© Reuters. Worshipers of Yemanja, the African-inspired Umbanda goddess of motherhood and fertility, pay tribute in Montevideo, Uruguay February 2, 2024. REUTERS/Mariana Greif
By Lucinda Elliott and Candelaria Grimberg
MONTEVIDEO (Reuters) – Thousands of devotees of different African-based religions on Friday flocked to the waterfront of the Uruguayan capital, part of an annual Feb. 2 offering to the Yoruba goddess of fertility and prosperity, Yemanjá.
“Water represents a return to freedom, to native Africa,” said Mother Susana Andrade, known as “Mae Susana de Oxum”, the president of the Afro-Umbandista Federation of Uruguay. “It was a way to escape the horrors of slavery and humanize the natural world.”
Followers of African-based religions are on the rise in South America new data shows, a reflection of how the region’s African heritage is gaining a greater voice beyond Brazil where such traditions are widely recognized.
Surveys on religious beliefs in Argentina and Uruguay point to a rising number of people who identify with African-inspired faiths.
Sasha Curti, who was brought up in a predominantly Catholic Uruguayan family had come down to Ramirez beach in Montevideo with members of her Umbanda temple to give thanks to Yemanjá.
“We are no longer hidden,” said Curti, who works as a hair stylist specializing in afro hair, a change she attributed to greater education about their history. “There is still a lot of discrimination and work that needs to be done.”
Along Ramirez beach, groups were digging shallow altars in the sand, laying candles, watermelons and corn as offerings to Yemanjá often called the sea queen to ask for good fortune.
Umbanda, like its sister Afro-Brazilian religion Candomblé, was first popularized in northeastern Brazil and has its roots in the transatlantic slave trade. Worshipers blended native Yoruba beliefs from Africa with elements of Catholicism and local Indigenous traditions creating syncretic religions so that they would go undetected by Europeans, according to researchers.
Over 2% of Uruguayans identify as followers of African-inspired faiths like Umbanda. The small South American nation is home to a greater proportion of believers than in neighboring Brazil, where the religion has gained greater international recognition through annual New Year’s Eve Yemanjá festivities.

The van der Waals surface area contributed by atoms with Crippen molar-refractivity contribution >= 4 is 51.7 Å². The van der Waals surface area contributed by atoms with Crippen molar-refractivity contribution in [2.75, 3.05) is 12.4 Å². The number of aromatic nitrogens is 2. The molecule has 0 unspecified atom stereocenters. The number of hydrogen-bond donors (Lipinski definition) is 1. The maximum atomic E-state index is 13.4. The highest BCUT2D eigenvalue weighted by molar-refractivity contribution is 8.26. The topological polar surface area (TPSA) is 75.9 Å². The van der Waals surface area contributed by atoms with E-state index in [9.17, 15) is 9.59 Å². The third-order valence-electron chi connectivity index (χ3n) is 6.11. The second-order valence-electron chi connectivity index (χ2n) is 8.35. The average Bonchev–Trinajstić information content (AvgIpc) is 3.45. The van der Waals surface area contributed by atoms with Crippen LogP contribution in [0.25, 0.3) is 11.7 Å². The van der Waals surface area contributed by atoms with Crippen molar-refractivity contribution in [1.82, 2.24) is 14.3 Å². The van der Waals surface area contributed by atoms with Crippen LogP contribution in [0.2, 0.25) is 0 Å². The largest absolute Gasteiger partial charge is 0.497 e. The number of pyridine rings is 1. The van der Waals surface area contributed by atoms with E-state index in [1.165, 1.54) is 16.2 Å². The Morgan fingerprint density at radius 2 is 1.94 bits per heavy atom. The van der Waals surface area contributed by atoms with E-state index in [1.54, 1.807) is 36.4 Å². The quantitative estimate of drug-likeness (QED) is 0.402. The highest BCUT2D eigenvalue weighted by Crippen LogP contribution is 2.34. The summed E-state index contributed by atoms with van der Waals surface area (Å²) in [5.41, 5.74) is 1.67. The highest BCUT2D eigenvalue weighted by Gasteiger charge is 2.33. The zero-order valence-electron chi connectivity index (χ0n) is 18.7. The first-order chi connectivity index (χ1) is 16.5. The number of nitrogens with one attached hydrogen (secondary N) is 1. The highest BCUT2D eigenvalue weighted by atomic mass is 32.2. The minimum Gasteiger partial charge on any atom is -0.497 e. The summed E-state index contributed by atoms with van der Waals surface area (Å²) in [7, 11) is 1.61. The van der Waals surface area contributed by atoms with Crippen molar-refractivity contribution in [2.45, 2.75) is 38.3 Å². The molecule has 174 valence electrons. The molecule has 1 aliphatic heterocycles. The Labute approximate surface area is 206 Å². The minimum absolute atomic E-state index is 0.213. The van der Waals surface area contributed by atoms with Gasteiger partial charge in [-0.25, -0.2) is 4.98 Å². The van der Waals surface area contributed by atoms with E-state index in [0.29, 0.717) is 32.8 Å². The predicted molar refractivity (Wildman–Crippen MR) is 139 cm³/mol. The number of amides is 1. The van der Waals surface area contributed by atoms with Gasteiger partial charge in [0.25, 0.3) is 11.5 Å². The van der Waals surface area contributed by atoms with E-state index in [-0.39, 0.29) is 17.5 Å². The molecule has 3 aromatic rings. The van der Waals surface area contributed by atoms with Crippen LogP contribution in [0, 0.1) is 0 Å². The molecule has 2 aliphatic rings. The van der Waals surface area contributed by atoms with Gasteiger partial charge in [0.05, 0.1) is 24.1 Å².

‘WE’VE MADE STRIDES’
Research by Uruguayan sociologist Victoria Sotelo at the University of the Republic found that the numbers practicing an African-based religion in the country have more than doubled in 12 years, to 2.1% of the population in 2020 up from 0.7% recorded in 2008.
In Argentina worshipers are also on the rise, even if from a low base. Non-profit pollster Latinobarómetro found 0.3% of the Argentine population in 2023 said they had practiced an Afro-American religion for at least 6 years, up from 0.1% in 2008.
One possible contributing factor is the increasing recognition of the Afro-descendant cultural identity that has long been silenced in Argentina and Uruguay.
In a sign of the changing perceptions of racial identity, Argentina formally included a question about people of African descent in its 2022 national census, considered a sizable victory by activists.
That same year Paraguay passed an anti-discrimination law to protect people of African descent. This year Uruguay’s Children of the Diaspora Collective, a group dedicated to the recognition of African-based culture, expects the percentage of those who self-identify as Black or of African descent to far exceed the 8% figure recorded in the 2008 census, when 2023 findings are released.
“Because of our historical process, much of the (Black) population in Argentina doesn’t self-identify as Afro-descendants,” said Greta Pena, former head of Argentina’s National Institute against Discrimination, Xenophobia and Racism (INADI). There is a “founding myth” of a strictly European Argentina she said, which has helped to erase Black culture from the nation’s consciousness.
Devotees of these faiths are not exclusively of African heritage, but the greater adherence to traditional spiritual practices is helping to boost racial awareness more broadly.
While the religions have gained traction, with their relatively liberal social mores and community focus, more work needs to be done to fight stigmatization, Andrade cautioned. Oral histories and traditions associated with the African-based religions have long been misunderstood or demonized as “witchcraft,” she said.
“We’ve made strides in terms of the laws around practicing our religion, that in theory protect against discrimination,” she said. “But we don’t have tax exemptions like churches and simply aren’t treated the same.”